Autumn is certainly one of the best times to fish here in the south west of Victoria; some (myself included) may even call it the most productive time to fish locally. It’s the perfect transition between winter and summer species in both fresh and saltwater. A bit of rain brings the river heights to a perfect level. Calmer average weather allows more anglers to head offshore. We’re past summer, so the boat ramps and towns are usually quieter. What’s not to love about autumn fishing?
Tuna are the number one autumn target in the saltwater locally. Anglers come from far and wide to our corner of the world to target the southern bluefin tuna; we are very lucky having them so close to home! Despite the fact that tuna are basically a year-round fish these days, autumn is still the prime time. The school fish begin feeding after a summer of sunning themselves on the top (which makes them difficult to catch). Birds also move in on the bait schools and make the fish a lot easier to locate; find the birds, find the fish. Both stickbaiting and trolling will work well. Most anglers cast lures in the 120-140mm range (eg Bassday Bungy Cast, Fish Inc Flanker, Nomad Riptide, Maria Loaded) into the schools of busting fish. If you’re looking to troll, try a Burple Black Magic Jetsetter, a Crystal coloured Pakula Micro Uzi or Uzi, or a 120-140mm diver (eg Zerek Speed Donkey, Rapala X-Rap, Samaki Pacemaker).
Autumn is also the time when the barrels turn up (usually March). Whilst we haven’t seen any fish landed this season yet, there has been whispers of large fish out there on bait balls. Watch this space!
Shark fishing is also prime during autumn. Whether you’re off the beach for a gummy, dropping in 100m for a schoolie or drifting for a mako, there’s plenty of sharks around. The last few weeks have seen really impressive numbers of mako sharks, but also some cracking gummies, schoolies, and even reports of bronze whalers and threshers. Autumn is prime shark time.
Inshore, the pinkies and whiting are still around after summer, but you’ll also see salmon beginning to move into the beaches. Currently the salmon are hanging out wider in 15-20m of water, but with a bit of swell and cooler weather they’ll move to the sand by late April and into May.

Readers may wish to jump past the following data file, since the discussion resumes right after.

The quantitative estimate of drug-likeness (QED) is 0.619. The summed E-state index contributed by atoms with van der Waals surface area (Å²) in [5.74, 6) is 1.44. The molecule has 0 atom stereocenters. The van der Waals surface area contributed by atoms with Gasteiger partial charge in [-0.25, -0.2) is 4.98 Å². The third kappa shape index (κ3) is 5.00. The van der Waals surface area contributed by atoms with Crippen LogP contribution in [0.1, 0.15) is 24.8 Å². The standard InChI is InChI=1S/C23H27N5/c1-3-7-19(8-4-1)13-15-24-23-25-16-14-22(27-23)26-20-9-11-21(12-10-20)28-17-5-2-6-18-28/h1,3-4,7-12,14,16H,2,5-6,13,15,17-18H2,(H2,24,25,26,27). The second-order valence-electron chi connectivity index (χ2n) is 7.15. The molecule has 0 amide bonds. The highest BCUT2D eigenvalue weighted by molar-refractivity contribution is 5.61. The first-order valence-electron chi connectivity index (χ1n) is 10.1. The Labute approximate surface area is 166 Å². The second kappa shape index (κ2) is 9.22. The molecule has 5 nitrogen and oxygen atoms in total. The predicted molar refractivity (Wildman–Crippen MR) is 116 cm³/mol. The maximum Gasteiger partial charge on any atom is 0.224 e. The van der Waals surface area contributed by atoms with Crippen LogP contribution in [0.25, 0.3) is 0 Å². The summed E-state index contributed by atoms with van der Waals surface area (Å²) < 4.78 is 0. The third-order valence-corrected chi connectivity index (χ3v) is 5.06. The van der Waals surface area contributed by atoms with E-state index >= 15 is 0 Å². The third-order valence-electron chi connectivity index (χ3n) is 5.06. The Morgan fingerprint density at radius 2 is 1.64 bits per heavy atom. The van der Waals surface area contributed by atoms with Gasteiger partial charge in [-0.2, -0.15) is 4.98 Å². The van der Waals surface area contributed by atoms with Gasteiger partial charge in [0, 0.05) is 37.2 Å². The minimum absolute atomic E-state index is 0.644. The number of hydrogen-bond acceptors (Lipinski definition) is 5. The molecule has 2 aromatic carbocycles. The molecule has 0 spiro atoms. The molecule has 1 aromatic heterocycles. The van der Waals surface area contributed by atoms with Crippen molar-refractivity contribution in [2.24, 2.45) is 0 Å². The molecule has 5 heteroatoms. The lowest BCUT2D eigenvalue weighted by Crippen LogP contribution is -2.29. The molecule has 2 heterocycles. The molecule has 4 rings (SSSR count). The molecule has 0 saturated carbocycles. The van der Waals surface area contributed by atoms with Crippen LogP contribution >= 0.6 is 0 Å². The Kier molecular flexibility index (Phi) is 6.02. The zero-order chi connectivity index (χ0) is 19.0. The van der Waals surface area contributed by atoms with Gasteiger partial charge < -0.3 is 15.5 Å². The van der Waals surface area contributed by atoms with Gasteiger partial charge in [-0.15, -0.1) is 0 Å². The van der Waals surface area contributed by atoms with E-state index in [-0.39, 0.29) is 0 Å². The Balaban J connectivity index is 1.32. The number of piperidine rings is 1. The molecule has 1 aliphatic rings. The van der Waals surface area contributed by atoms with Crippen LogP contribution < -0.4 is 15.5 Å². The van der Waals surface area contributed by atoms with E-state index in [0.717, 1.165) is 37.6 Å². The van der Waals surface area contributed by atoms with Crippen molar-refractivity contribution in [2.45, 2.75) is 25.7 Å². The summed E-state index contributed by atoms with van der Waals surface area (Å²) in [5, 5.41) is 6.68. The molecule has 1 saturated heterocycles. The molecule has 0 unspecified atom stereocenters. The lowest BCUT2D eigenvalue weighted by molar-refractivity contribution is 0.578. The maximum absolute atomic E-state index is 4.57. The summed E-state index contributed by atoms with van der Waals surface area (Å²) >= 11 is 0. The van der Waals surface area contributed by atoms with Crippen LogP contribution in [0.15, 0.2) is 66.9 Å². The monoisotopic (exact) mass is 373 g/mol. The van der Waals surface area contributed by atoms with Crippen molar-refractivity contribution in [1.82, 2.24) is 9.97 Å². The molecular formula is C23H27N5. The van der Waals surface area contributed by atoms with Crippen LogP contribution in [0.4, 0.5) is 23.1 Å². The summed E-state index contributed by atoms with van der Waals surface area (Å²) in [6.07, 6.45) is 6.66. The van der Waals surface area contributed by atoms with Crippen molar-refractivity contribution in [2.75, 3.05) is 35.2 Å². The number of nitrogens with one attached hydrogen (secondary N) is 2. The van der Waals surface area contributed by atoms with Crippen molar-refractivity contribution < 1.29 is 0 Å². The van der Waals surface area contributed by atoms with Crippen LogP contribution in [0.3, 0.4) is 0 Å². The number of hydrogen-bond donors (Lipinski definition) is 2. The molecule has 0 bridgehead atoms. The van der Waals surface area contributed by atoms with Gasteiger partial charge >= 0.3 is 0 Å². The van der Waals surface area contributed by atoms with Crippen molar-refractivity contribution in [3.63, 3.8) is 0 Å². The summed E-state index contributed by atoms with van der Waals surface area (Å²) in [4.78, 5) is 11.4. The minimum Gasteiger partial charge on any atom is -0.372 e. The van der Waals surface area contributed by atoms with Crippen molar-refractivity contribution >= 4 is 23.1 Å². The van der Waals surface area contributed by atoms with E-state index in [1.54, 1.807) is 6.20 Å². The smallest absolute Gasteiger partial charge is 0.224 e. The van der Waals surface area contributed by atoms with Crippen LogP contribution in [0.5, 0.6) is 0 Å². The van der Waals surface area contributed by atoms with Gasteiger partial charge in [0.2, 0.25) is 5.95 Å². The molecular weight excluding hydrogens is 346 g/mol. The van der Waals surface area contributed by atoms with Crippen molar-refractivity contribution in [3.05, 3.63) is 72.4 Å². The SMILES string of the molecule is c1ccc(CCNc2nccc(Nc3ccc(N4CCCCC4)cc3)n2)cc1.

Late autumn is often associated with really good trout fishing both in rivers and lakes. The natural spawning instincts and behaviours of trout begin to kick in as river flows increase and water temperatures drop in May. Even at this time of year, we begin to see the trout start to change their feeding habits from insects and shrimp over summer to fish, which makes them easier targets on lures. Purrumbete and Bullen Merri, known as winter trout fisheries, have started to produce a few but will be heating up (technically cooling down!) by May.
Bream fishing can be hit or miss in Autumn. The fish have seen a lot of lures and bait over summer and are getting pretty sick of people. The last three weekends on the Hopkins now have had bream tournaments which makes things pretty difficult, but nonetheless fish still have been caught in great numbers and sizes. Quite a few mulloway have also popped up in the Hopkins; March through to May is when probably the best fishing is to be had on mulloway locally. In fact, the Hopkins has had the best mulloway numbers we’ve seen for probably a couple of years now.
There really isn’t any species locally which aren’t firing at the moment; get out there and get amongst it!